L5R : Jade Winds
He remembers the flowers. It seemed the entire world was nothing but flowers, pink and white petals fluttering delicately to the ground. He made piles of them, and threw handfuls into the air, squealing and shouting and spinning in circles until he was dizzy, until he fell laughing and kicking onto the sweet-scented earth.
He remembers the obi. Mother bought it at the Festival, and he spent hours tracing the interlocking crabs, never quite sure where one ended and another began. He wanted to wear it, but Mother laughed and took it away, and no amount of foot-stomping or passionate tears would bring it back.
He remembers the village they passed through on the way home. The people greeted them with smiles and bows and the day was warm and bright. Then came the running man, bloody and screaming as he fell. “Oni! Oni!”
He remembers the bells ringing, and his mother and the other women talking while the children huddled together, and the noises from the forest getting louder and louder.
He remembers the basket. Too small, with a lingering odor of fish. He squawks in protest, and struggles to get out. His mother looks down at him, her face serious but calm. “You must be brave, my son. Stay still, and do not speak until I come for you. Do you understand?” He nods, pouting, and she turns to go, but immediately turns back. “Here, take this.” She puts the obi into his hands, then closes the lid. Other baskets are placed around and on top of his, leaving him in darkness.
He remembers the sound of her blade sliding from its sheath. The screams of the villagers. The shouts of the samurai. The terrible inhuman voice of the Oni, and the even more terrible wet sounds of broken bodies being flung to the ground. One hits the baskets, and he bites his hand so hard it bleeds.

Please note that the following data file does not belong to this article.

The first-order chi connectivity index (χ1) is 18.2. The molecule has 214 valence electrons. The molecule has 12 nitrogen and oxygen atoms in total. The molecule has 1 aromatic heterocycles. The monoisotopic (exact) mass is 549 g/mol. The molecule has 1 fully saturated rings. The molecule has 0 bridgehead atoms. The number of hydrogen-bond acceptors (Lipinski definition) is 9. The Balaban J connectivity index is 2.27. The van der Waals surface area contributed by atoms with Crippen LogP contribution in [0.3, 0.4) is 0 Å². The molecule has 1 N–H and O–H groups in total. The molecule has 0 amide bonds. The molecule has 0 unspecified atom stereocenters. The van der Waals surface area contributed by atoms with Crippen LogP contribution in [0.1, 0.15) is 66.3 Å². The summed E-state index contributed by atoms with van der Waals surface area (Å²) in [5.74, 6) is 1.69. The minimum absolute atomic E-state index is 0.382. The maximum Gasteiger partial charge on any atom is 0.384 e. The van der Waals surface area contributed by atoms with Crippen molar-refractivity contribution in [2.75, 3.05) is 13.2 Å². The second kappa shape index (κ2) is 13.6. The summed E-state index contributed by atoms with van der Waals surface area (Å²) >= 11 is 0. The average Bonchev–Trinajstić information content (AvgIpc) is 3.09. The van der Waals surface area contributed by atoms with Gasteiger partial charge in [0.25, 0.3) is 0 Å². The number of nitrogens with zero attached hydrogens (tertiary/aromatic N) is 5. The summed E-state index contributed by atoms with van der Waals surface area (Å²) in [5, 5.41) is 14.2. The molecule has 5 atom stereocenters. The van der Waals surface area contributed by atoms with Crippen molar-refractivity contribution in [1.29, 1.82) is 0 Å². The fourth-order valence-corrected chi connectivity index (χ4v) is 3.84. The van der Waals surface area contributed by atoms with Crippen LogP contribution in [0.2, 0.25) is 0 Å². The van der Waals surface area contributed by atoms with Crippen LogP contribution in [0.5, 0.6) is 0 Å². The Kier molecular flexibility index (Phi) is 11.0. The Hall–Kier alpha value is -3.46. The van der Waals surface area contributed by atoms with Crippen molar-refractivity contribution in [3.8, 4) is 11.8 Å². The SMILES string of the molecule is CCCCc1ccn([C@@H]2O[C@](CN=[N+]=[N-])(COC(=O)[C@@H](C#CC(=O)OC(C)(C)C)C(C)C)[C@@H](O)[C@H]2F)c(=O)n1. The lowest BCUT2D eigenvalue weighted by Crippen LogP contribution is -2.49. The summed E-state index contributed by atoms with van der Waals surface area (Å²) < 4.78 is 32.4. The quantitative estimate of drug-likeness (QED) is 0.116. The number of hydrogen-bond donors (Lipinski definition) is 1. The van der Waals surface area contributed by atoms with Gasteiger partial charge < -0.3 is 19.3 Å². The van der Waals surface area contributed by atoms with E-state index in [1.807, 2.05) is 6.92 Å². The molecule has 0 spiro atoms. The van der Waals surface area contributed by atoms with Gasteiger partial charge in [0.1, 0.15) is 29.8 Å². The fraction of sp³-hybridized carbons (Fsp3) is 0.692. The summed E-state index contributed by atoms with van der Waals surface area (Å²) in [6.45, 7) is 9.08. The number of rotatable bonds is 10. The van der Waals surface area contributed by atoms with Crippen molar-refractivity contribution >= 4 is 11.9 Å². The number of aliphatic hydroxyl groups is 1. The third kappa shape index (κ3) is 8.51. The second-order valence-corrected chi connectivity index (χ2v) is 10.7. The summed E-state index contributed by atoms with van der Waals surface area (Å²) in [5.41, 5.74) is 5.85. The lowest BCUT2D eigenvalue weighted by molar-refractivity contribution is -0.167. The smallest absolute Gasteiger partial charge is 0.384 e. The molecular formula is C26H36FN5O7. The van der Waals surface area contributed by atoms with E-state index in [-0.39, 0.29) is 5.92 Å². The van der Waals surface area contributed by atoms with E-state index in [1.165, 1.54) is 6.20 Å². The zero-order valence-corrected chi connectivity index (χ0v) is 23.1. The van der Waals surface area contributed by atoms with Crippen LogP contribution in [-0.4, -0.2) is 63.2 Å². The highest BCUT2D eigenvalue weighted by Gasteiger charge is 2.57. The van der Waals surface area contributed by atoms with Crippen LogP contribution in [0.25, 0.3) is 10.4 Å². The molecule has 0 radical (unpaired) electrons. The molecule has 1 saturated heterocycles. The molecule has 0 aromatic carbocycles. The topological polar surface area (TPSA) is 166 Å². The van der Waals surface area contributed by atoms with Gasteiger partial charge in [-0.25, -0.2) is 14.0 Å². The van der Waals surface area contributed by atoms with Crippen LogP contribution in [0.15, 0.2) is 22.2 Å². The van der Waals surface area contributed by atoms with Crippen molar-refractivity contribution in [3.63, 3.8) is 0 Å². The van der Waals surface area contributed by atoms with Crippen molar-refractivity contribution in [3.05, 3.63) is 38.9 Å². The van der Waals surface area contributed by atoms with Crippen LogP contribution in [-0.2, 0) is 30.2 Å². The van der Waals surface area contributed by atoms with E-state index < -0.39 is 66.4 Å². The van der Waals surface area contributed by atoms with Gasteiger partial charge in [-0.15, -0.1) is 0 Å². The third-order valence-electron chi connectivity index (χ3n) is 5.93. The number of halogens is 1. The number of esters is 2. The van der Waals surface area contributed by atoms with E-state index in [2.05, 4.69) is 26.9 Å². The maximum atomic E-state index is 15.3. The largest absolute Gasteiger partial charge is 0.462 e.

He remembers the moans, and the stench of blood and vomit, and the greedy slurping sounds. He buries his face in the obi, which still smells faintly of flowers.
And finally, he remembers the silence.
Later, he hears the soldiers, their shocked cries and curses.
Later still, there is a sudden stab of light, and he looks blankly into a face that is not Mother’s. “Here’s a boy! He’s alive!” Hands reach for him, and he is pulled free, still clutching the obi. He is wet and stinking, and his legs are so stiff he cannot stand. The soldier talks to him as he sits on the blood-soaked ground, but he does not listen. He cannot see Mother among the headless bodies that lie scattered around him. He hears other children screaming and crying, but he is quiet, though his lips tremble with the effort.
“Do not speak until I come for you.” He will obey.